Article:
Living Close to Nature


Monika Rakowski

Monica Rakowski

Nature's best way to beat stress

Stress is an inescapable part of life. It may take the form of taxes, difficulties at work, or a traffic jam. The sources are endless. A little can be good, but overwhelming stress takes a toll on our health and leads to disease. Eastern medicine has many strategies to deal with the toxic stress that knocks us out of balance.

Analyze your stress. Separate your stressors into things you can change and things you can't. Do something about the things you can change, and accept the rest. There is peace in surrendering.

Take time to relax. When stress overcomes you, relaxation should become a high priority on your to do list. You are no good to anyone if your cup is empty. Only a full cup can overflow and give to others. Find a quiet place and take long, deep breaths for ten minutes. Get a massage. Read a good book. Take time to be alone and recharge.

Let it out. The worst thing you can do for your health is hold your negative emotions inside. This is the true source of disease. Release your emotions. Have a good cry. Journal. Talk to a friend. Scream. Punch a pillow.

Use herbs. Herbal medicine approaches stress by strengthening the nervous system. Herbs such as chamomile, valerian, lavender, lemon balm, and hops are just a few of the beneficial herbs that will soothe your rattled nerves. Make a cup of chamomile tea. Take a lavender bath. Take valerian before bed for restful sleep.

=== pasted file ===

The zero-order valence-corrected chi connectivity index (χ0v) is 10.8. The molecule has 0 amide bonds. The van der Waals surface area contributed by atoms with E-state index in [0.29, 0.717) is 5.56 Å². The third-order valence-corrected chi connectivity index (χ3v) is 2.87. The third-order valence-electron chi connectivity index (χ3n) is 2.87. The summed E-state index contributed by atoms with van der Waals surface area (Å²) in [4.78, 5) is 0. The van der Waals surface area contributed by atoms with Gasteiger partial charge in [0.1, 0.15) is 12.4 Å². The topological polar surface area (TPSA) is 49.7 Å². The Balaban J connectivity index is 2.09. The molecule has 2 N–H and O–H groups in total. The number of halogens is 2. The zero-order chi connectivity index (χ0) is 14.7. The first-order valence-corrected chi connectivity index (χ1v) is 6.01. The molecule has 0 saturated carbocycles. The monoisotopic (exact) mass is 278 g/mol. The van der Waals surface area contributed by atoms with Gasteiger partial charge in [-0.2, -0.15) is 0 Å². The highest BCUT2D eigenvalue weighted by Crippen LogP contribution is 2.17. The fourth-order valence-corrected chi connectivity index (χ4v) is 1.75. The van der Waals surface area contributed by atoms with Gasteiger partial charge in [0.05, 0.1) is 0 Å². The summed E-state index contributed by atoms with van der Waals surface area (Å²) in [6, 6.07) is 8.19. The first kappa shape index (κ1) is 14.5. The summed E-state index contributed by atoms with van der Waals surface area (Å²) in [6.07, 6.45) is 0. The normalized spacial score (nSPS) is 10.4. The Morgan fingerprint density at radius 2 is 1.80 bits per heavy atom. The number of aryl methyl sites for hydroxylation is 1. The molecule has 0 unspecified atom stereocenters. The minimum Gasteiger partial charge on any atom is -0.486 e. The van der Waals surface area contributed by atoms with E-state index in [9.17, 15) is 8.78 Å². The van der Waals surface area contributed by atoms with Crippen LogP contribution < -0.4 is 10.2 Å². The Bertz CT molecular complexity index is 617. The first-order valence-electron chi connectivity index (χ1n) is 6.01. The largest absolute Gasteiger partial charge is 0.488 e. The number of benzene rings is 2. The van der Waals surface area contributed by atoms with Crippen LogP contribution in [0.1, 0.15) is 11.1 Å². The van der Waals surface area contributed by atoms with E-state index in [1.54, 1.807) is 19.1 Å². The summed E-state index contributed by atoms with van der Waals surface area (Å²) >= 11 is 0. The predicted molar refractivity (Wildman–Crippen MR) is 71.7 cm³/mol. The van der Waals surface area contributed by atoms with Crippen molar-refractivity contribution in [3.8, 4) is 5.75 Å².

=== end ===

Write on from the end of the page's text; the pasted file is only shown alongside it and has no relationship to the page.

Exercise. Although it may be the last thing you feel like doing, breaking a sweat is an effective way to combat stress. The endorphins give you the kick you need to get through your next challenge.

Practice yoga. Yoga soothes the nervous system, strengthens the body, and calms the mind. Many new yogis get the "yoga high" that they continue to chase in every future practice.

Meditate. Daily meditation clears your mind of the chatter and worry that overtakes us in stressful times. Take a seated position and watch your breath as you inhale and exhale. As thoughts arise, observe them without judgment and let them drift away until your mind is clear and focused. You will soon feel a deep sense of calm.

Acupuncture. If needles don't bother you, acupuncture is a sure way to relax. It works directly with the nervous system. There is a point on your ears that one acupuncturist of mine called the "valium points." Once the needles touch those points, it is instant relaxation. Get out in nature. There is something about the fresh air, the water and the trees that soothes your spirit. Just getting outside for an hour can work wonders on your mental health. Gardening is an excellent way to get your nature time in. The beneficial microbes in the soil will release seratonin in your body, which boosts your mood.

I encourage you to try all of these methods. Doing only one might help, but together, they will bring you back to balance.

Monica Rakowski owns KP Indoor Garden Store in Key Center and blogs at